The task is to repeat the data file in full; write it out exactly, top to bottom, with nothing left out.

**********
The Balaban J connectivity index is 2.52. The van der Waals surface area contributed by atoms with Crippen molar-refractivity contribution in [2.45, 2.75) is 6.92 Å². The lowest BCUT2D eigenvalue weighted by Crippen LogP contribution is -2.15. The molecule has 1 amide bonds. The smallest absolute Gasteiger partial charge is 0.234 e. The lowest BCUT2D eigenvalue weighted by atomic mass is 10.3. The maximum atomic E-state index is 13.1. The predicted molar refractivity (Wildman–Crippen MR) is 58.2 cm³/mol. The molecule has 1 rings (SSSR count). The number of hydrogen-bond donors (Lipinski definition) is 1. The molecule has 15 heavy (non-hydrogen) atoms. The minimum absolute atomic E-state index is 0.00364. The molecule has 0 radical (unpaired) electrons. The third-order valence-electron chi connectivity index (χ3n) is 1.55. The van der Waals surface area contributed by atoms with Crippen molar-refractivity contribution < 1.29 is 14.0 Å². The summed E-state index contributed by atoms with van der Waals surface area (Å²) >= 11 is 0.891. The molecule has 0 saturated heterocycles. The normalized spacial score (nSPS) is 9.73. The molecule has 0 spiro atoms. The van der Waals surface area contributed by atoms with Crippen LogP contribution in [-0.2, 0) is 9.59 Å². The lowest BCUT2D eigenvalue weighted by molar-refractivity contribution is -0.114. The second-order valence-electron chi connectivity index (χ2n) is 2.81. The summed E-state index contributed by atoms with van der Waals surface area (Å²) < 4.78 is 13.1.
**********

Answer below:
The Balaban J connectivity index is 2.52. The van der Waals surface area contributed by atoms with Crippen molar-refractivity contribution in [2.45, 2.75) is 6.92 Å². The lowest BCUT2D eigenvalue weighted by Crippen LogP contribution is -2.15. The molecule has 1 amide bonds. The smallest absolute Gasteiger partial charge is 0.234 e. The lowest BCUT2D eigenvalue weighted by atomic mass is 10.3. The maximum atomic E-state index is 13.1. The predicted molar refractivity (Wildman–Crippen MR) is 58.2 cm³/mol. The molecule has 1 rings (SSSR count). The number of hydrogen-bond donors (Lipinski definition) is 1. The molecule has 15 heavy (non-hydrogen) atoms. The minimum absolute atomic E-state index is 0.00364. The molecule has 0 radical (unpaired) electrons. The third-order valence-electron chi connectivity index (χ3n) is 1.55. The van der Waals surface area contributed by atoms with Crippen molar-refractivity contribution < 1.29 is 14.0 Å². The summed E-state index contributed by atoms with van der Waals surface area (Å²) >= 11 is 0.891. The molecule has 0 saturated heterocycles. The normalized spacial score (nSPS) is 9.73. The molecule has 0 spiro atoms. The van der Waals surface area contributed by atoms with Crippen LogP contribution in [-0.2, 0) is 9.59 Å². The lowest BCUT2D eigenvalue weighted by molar-refractivity contribution is -0.114. The second-order valence-electron chi connectivity index (χ2n) is 2.81. The summed E-state index contributed by atoms with van der Waals surface area (Å²) < 4.78 is 13.1.